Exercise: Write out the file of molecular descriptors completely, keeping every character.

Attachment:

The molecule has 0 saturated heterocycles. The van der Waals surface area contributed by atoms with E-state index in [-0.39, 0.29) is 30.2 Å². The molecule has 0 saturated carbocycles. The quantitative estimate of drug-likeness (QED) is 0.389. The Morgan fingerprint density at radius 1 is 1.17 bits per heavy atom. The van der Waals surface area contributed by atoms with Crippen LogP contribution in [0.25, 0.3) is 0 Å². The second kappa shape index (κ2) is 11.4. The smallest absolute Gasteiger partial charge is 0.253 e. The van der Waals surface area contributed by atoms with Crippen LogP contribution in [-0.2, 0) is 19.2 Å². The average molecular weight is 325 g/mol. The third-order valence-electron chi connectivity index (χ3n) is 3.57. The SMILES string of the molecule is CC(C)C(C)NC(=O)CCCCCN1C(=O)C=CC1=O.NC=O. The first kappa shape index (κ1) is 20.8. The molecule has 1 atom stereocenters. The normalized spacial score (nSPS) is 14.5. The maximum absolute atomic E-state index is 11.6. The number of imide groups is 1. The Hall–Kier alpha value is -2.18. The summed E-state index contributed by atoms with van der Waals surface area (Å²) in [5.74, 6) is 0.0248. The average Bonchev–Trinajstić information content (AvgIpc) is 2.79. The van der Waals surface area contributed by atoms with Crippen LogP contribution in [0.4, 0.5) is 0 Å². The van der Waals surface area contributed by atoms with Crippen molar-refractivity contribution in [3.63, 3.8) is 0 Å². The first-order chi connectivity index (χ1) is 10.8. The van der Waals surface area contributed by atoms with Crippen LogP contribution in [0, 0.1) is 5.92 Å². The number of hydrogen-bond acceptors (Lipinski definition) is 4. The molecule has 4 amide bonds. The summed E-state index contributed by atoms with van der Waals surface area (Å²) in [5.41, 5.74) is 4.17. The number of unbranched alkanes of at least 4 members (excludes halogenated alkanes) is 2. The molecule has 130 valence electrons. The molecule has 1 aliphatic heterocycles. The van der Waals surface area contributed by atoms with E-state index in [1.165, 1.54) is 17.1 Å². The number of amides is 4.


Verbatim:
The molecule has 0 saturated heterocycles. The van der Waals surface area contributed by atoms with E-state index in [-0.39, 0.29) is 30.2 Å². The molecule has 0 saturated carbocycles. The quantitative estimate of drug-likeness (QED) is 0.389. The Morgan fingerprint density at radius 1 is 1.17 bits per heavy atom. The van der Waals surface area contributed by atoms with Crippen LogP contribution in [0.25, 0.3) is 0 Å². The second kappa shape index (κ2) is 11.4. The smallest absolute Gasteiger partial charge is 0.253 e. The van der Waals surface area contributed by atoms with Crippen LogP contribution in [-0.2, 0) is 19.2 Å². The average molecular weight is 325 g/mol. The third-order valence-electron chi connectivity index (χ3n) is 3.57. The SMILES string of the molecule is CC(C)C(C)NC(=O)CCCCCN1C(=O)C=CC1=O.NC=O. The first kappa shape index (κ1) is 20.8. The molecule has 1 atom stereocenters. The normalized spacial score (nSPS) is 14.5. The maximum absolute atomic E-state index is 11.6. The number of imide groups is 1. The Hall–Kier alpha value is -2.18. The summed E-state index contributed by atoms with van der Waals surface area (Å²) in [5.74, 6) is 0.0248. The average Bonchev–Trinajstić information content (AvgIpc) is 2.79. The van der Waals surface area contributed by atoms with Crippen LogP contribution in [0.4, 0.5) is 0 Å². The van der Waals surface area contributed by atoms with Crippen molar-refractivity contribution in [3.63, 3.8) is 0 Å². The first-order chi connectivity index (χ1) is 10.8. The van der Waals surface area contributed by atoms with Crippen LogP contribution in [0, 0.1) is 5.92 Å². The number of hydrogen-bond acceptors (Lipinski definition) is 4. The molecule has 4 amide bonds. The summed E-state index contributed by atoms with van der Waals surface area (Å²) in [5.41, 5.74) is 4.17. The number of unbranched alkanes of at least 4 members (excludes halogenated alkanes) is 2. The molecule has 130 valence electrons. The molecule has 1 aliphatic heterocycles. The van der Waals surface area contributed by atoms with E-state index in [1.165, 1.54) is 17.1 Å². The number of amides is 4.